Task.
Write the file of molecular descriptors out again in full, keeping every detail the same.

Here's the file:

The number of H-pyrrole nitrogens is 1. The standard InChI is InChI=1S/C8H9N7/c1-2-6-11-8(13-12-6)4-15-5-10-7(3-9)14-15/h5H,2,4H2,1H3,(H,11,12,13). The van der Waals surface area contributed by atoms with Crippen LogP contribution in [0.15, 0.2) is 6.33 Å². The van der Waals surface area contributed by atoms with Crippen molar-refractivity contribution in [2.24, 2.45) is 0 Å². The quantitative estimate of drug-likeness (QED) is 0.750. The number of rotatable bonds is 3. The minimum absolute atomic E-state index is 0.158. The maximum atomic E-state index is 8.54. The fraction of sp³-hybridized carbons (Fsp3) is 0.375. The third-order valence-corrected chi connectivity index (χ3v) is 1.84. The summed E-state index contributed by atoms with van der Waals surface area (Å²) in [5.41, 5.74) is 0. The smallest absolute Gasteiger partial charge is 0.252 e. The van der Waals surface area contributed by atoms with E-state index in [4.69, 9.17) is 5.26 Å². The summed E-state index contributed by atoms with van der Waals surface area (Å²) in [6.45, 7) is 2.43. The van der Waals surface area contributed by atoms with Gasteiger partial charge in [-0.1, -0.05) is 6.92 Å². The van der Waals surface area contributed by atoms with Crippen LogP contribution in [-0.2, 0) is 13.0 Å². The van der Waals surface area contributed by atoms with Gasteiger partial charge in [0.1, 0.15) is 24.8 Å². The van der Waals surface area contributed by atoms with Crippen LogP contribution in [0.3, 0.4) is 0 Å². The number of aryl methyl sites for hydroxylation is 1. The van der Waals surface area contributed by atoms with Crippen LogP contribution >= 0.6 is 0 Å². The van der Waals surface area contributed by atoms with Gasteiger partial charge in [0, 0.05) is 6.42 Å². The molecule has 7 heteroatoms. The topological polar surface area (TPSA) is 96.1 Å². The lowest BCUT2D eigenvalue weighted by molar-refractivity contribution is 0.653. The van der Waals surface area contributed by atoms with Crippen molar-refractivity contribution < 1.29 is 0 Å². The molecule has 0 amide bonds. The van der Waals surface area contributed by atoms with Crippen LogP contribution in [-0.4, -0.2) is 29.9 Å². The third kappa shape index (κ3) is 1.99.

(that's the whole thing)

The number of H-pyrrole nitrogens is 1. The standard InChI is InChI=1S/C8H9N7/c1-2-6-11-8(13-12-6)4-15-5-10-7(3-9)14-15/h5H,2,4H2,1H3,(H,11,12,13). The van der Waals surface area contributed by atoms with Crippen LogP contribution in [0.15, 0.2) is 6.33 Å². The van der Waals surface area contributed by atoms with Crippen molar-refractivity contribution in [2.24, 2.45) is 0 Å². The quantitative estimate of drug-likeness (QED) is 0.750. The number of rotatable bonds is 3. The minimum absolute atomic E-state index is 0.158. The maximum atomic E-state index is 8.54. The fraction of sp³-hybridized carbons (Fsp3) is 0.375. The third-order valence-corrected chi connectivity index (χ3v) is 1.84. The summed E-state index contributed by atoms with van der Waals surface area (Å²) in [5.41, 5.74) is 0. The smallest absolute Gasteiger partial charge is 0.252 e. The van der Waals surface area contributed by atoms with E-state index in [4.69, 9.17) is 5.26 Å². The summed E-state index contributed by atoms with van der Waals surface area (Å²) in [6.45, 7) is 2.43. The van der Waals surface area contributed by atoms with Gasteiger partial charge in [-0.1, -0.05) is 6.92 Å². The van der Waals surface area contributed by atoms with Crippen LogP contribution in [-0.2, 0) is 13.0 Å². The van der Waals surface area contributed by atoms with Gasteiger partial charge in [0.1, 0.15) is 24.8 Å². The van der Waals surface area contributed by atoms with Crippen LogP contribution in [0.3, 0.4) is 0 Å². The number of aryl methyl sites for hydroxylation is 1. The van der Waals surface area contributed by atoms with Crippen LogP contribution >= 0.6 is 0 Å². The van der Waals surface area contributed by atoms with Gasteiger partial charge in [0, 0.05) is 6.42 Å². The molecule has 7 heteroatoms. The topological polar surface area (TPSA) is 96.1 Å². The lowest BCUT2D eigenvalue weighted by molar-refractivity contribution is 0.653. The van der Waals surface area contributed by atoms with Crippen molar-refractivity contribution < 1.29 is 0 Å². The molecule has 0 amide bonds. The van der Waals surface area contributed by atoms with Crippen LogP contribution in [-0.4, -0.2) is 29.9 Å². The third kappa shape index (κ3) is 1.99.